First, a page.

Russo apts. renting at fast pace

Photos courtesy Russo Development LEFT: A ribbon-cutting was held last week at Vermella Crossing. RIGHT: Interior of one of the new apartments.
Photos courtesy Russo Development
LEFT: A ribbon-cutting was held last week at Vermella Crossing. RIGHT: Interior of one of the new apartments.


For Joe Tornielli, it ranks as a great discovery.

The manager of a Ramsey-based department store had spent the last eight years in a Wayne apartment and wanted new digs. He’d driven past the Vermella Lyndhurst development and then saw a Google announcement about Vermella Crossing in Kearny.

“I came to the site the day before they opened the sales office but they let me in and we got everything going,” Tornielli recalled. In July, he became the first tenant at the 150-unit residential complex along Bergen Ave. built by Russo Development of Carlstadt.

Today, the almost-completed six-building complex is reported to be two-thirds leased and, of those units, about half are occupied. Full occupancy is projected by March 2016. A ribbon-cutting was held last Tuesday.

Developer Ed Russo, meanwhile, said he’s hoping to complete acquisition of commercial properties on the north side of Bergen, just off Schuyler Ave., “before the end of 2016” which he plans to tear down and replace with an additional 80 rental units.

“We’re still waiting for some existing leases to expire,” he explained.

Still in the works is another Russo project to redevelop a portion of the east side of Passaic Ave. to create a 458-unit residential complex for which Russo and the town are in negotiations on a redevelopment agreement. And there are other Russo developments on the drawing board in Bergen, Essex and Union counties.

Meanwhile, the one- and two-bedroom apartments at Vermella Crossing are filling up. Each unit is outfitted with hardwood floors, quartz countertops in kitchens and bathrooms, stainless steel appliances, full-size washers and dryers, pendant lighting and kitchen tile backsplashes.

One-bedroom units are renting from $1,665 to $1,735 a month while two-bedrooms are going for a range of $2,295 to $2,375, according to Vermella operations director John Yurkow.

For a $30 a month amenities fee, residents can use the development’s fitness center, dog park (Vermella is “pet friendly”) and a shuttle to the PATH station in Harrison. There is a combination of garage and surface parking available; garage spaces are optional at $150 per month.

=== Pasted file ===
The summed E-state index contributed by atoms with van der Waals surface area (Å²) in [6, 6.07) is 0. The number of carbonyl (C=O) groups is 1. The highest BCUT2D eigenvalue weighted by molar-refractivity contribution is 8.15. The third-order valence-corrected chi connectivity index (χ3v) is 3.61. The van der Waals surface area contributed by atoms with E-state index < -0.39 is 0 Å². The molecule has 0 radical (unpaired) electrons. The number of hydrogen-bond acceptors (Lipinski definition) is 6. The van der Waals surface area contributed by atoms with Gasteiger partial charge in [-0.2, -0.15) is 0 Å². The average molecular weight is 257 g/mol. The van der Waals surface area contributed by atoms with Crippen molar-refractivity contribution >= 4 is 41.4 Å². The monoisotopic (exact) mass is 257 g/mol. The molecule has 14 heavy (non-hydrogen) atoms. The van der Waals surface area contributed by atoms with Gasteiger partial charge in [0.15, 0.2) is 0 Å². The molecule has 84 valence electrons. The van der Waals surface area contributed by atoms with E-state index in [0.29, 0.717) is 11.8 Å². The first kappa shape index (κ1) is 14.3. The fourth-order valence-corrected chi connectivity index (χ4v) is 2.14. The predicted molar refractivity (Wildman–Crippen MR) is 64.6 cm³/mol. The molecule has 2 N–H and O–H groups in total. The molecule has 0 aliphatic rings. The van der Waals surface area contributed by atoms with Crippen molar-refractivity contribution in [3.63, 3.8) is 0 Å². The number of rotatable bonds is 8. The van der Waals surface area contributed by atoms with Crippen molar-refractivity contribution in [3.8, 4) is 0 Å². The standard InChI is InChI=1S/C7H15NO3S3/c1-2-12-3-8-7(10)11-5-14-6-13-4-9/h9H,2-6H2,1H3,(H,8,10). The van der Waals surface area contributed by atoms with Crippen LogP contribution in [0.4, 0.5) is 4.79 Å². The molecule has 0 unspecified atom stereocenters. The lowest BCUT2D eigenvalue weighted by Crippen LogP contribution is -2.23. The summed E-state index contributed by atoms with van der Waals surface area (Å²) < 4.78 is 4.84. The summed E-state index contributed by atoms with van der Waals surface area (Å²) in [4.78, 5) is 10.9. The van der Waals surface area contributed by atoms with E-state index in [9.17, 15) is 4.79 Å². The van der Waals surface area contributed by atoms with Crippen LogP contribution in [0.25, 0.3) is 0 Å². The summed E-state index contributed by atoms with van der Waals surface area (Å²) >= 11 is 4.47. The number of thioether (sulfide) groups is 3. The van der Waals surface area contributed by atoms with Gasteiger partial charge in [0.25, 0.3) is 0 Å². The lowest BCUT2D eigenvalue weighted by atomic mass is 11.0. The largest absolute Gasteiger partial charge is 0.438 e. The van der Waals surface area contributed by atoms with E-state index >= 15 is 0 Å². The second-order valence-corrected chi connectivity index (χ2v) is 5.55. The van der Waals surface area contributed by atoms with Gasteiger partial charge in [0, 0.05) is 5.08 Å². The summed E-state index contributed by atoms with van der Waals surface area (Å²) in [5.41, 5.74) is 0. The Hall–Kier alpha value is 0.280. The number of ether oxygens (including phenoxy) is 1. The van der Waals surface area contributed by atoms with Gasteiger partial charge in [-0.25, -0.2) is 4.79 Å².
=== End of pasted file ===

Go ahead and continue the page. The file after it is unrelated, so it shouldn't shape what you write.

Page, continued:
Mayor Alberto Santos hailed the project as an actualization of part of the town’s “redevelopment vision,” in which Russo, “when you include costs of land acquisition, cleanup and construction, has made a $30 million investment and we’re looking forward to the next phase across the street.”

The mayor insisted, however, that the project “would not have happened without a long-term [30-year] tax abatement,” which translates to a first-year PILOT (payment in lieu of taxation) to the town of $375,000 which, he noted, is “five times more” than what Kearny was getting when the property was dormant.

Future PILOTs could be higher, Santos said, due to a formula that adjusts payment levels with changes in inflation rates and rental increases. PILOTs “can be an important tool to get a developer to come into Kearny” if other factors – like environmental issues – weigh against the prospect, he added.

As for Vermella’s potential impact on local schools, the mayor said the project has, so far, generated “five school-age children,” of whom one is attending Kearny High and another, a local grammar school.

Now it’s just a matter of waiting for the project’s construction to be finished and the remaining units to be occupied.

Tornielli said the Russo staff “has been phenomenal” in dealing with some minor maintenance issues that cropped up. “My ceiling fan was wobbling a little but they fixed it in less than 24 hours,” he said. “And the amenities are great. Being a renter for 20 years of my life, I’ve never been made to feel at home like this. I love it here.”

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